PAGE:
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Another red flag bites the dust – stock based comp


Listed companies that exclude stock base compensation (SBC) from their adjusted profit numbers may see pressure to reverse the policy following the move by one of the globe’s biggest listed companies, the $573bn market cap Google parent company Alphabet. CFO Ruth Porat stated on their most recent results call that they consider SBC to be “a real cost of running our business” and that going forward they will no longer exclude it from their adjusted non-GAAP earnings, lifting the company’s PE ratio on adjusted earnings by 25%. 

Back in April 2016 we listed SBC as a red flag for investors. Fundamental investors mistrust companies that exclude SBC from adjusted profit figures, often buying back the shares to avoid share count dilution from the issue of shares to employees. Many, mostly TMT,  companies with material SBC expense do this, but there seems to be little rationale other than that everyone else does it.

Alphabet is not the first big company to make this move. As Richard Waters points out in the Financial Times, Amazon already adopted this practise in its adjusted figure disclosure. But Amazon is still really a pre-profit company and investors don’t focus so much on that metric. Older tech companies Apple and Microsoft never reversed out SBC, but it is also relatively low impact at circa 2% of sales. For Alphabet, the new disclosure lowers it’s adjusted 2016 EPS by 20%, or put another way raises its headline PE ratio by 25%.

The argument for excluding SBC from adjusted earnings was that it is a non-cash figure, and that anyway the underlying numbers are there for all to see in notes to accounts. Neither of these arguments stand up to scrutiny.

Share based compensation means value is being transferred from the shareholders to employees, and this should not be ignored when looking at the annual results of a business. Many companies buy-back stock to fund their share schemes, so there is a real cash outflow, but not shown in the income statement or even in free cash flow. The alternative is an ever expanding number of shares, gradually diluting shareholder value.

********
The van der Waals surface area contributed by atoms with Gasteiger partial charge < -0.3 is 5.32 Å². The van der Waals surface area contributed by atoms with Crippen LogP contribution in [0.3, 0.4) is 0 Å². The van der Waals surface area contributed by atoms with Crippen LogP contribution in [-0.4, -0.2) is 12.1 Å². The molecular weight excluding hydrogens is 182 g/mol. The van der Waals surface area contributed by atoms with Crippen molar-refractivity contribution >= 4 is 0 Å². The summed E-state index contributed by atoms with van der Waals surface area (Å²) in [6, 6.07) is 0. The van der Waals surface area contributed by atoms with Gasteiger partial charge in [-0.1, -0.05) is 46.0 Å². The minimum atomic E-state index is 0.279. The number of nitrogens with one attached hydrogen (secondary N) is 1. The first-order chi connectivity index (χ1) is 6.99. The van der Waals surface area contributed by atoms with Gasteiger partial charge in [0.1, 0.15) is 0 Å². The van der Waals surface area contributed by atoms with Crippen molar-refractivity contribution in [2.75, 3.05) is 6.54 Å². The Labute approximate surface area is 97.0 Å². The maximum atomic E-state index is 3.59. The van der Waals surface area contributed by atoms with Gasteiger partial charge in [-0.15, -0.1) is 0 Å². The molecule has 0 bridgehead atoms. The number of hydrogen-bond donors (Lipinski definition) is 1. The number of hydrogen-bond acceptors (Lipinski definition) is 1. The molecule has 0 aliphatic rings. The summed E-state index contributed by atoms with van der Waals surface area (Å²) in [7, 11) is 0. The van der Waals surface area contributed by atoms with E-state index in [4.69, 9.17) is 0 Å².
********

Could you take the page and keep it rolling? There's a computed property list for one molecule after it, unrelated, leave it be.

Relegating the detail to the notes-to-the-accounts has left just about every stock analyst quoting PE and other ratios based on company adjusted figures. Not a great endorsement of that profession, or of the herds of investors who seem to accept this behaviour.

The FT describes this as a watershed moment. Contact us if you’d like help removing those red-flags that put off fundamental investors.

Related links

Alphabet Q4 2016 earnings call
Financial Times Alphabet opts to spell out its stock options
Oakhall Red flags and investor targetting

Oakhall was established by top-rated equity research analysts to help chairpeople, CEOs and CFOs better analyse their own business and strategies, and articulate them to stakeholders. Founder Andrew Griffin spent almost two decades as a technology equity analyst, ultimately as managing director of European technology equity research at Bank of America Merrill Lynch, before working in investor relations, corporate development and market intelligence for a UK listed software company.